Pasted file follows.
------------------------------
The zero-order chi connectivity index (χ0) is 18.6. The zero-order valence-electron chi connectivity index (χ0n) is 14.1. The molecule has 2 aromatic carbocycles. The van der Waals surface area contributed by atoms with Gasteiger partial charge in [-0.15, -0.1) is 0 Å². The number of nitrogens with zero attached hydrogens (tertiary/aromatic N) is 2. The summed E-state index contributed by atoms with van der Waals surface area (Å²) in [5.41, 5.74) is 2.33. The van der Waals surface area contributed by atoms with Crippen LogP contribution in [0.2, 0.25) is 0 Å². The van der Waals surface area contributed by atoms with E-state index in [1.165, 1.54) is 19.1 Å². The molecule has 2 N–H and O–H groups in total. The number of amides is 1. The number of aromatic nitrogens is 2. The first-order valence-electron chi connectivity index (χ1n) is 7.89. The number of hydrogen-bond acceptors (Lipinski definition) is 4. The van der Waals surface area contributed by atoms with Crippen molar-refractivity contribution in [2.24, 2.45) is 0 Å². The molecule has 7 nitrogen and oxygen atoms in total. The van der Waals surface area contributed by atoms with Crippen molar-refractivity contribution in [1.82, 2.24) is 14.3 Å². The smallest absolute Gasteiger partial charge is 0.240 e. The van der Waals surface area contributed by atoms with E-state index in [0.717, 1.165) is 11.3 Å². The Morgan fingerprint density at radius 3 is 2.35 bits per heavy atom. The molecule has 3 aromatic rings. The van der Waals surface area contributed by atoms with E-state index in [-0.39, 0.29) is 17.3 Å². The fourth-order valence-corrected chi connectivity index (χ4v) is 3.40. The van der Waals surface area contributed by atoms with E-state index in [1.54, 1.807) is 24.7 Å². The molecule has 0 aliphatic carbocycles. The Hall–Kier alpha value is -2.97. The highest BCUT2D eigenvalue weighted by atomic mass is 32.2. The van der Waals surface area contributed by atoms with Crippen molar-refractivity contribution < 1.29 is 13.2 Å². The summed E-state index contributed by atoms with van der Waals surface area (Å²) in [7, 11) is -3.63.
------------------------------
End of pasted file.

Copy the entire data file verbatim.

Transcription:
The zero-order chi connectivity index (χ0) is 18.6. The zero-order valence-electron chi connectivity index (χ0n) is 14.1. The molecule has 2 aromatic carbocycles. The van der Waals surface area contributed by atoms with Gasteiger partial charge in [-0.15, -0.1) is 0 Å². The number of nitrogens with zero attached hydrogens (tertiary/aromatic N) is 2. The summed E-state index contributed by atoms with van der Waals surface area (Å²) in [5.41, 5.74) is 2.33. The van der Waals surface area contributed by atoms with Crippen LogP contribution in [0.2, 0.25) is 0 Å². The van der Waals surface area contributed by atoms with E-state index in [1.165, 1.54) is 19.1 Å². The molecule has 2 N–H and O–H groups in total. The number of amides is 1. The number of aromatic nitrogens is 2. The first-order valence-electron chi connectivity index (χ1n) is 7.89. The number of hydrogen-bond acceptors (Lipinski definition) is 4. The van der Waals surface area contributed by atoms with Crippen molar-refractivity contribution in [2.24, 2.45) is 0 Å². The molecule has 7 nitrogen and oxygen atoms in total. The van der Waals surface area contributed by atoms with Crippen molar-refractivity contribution in [1.82, 2.24) is 14.3 Å². The smallest absolute Gasteiger partial charge is 0.240 e. The van der Waals surface area contributed by atoms with E-state index in [0.717, 1.165) is 11.3 Å². The Morgan fingerprint density at radius 3 is 2.35 bits per heavy atom. The molecule has 3 aromatic rings. The van der Waals surface area contributed by atoms with E-state index in [-0.39, 0.29) is 17.3 Å². The fourth-order valence-corrected chi connectivity index (χ4v) is 3.40. The van der Waals surface area contributed by atoms with E-state index in [1.54, 1.807) is 24.7 Å². The molecule has 0 aliphatic carbocycles. The Hall–Kier alpha value is -2.97. The highest BCUT2D eigenvalue weighted by atomic mass is 32.2. The van der Waals surface area contributed by atoms with Crippen molar-refractivity contribution < 1.29 is 13.2 Å². The summed E-state index contributed by atoms with van der Waals surface area (Å²) in [7, 11) is -3.63.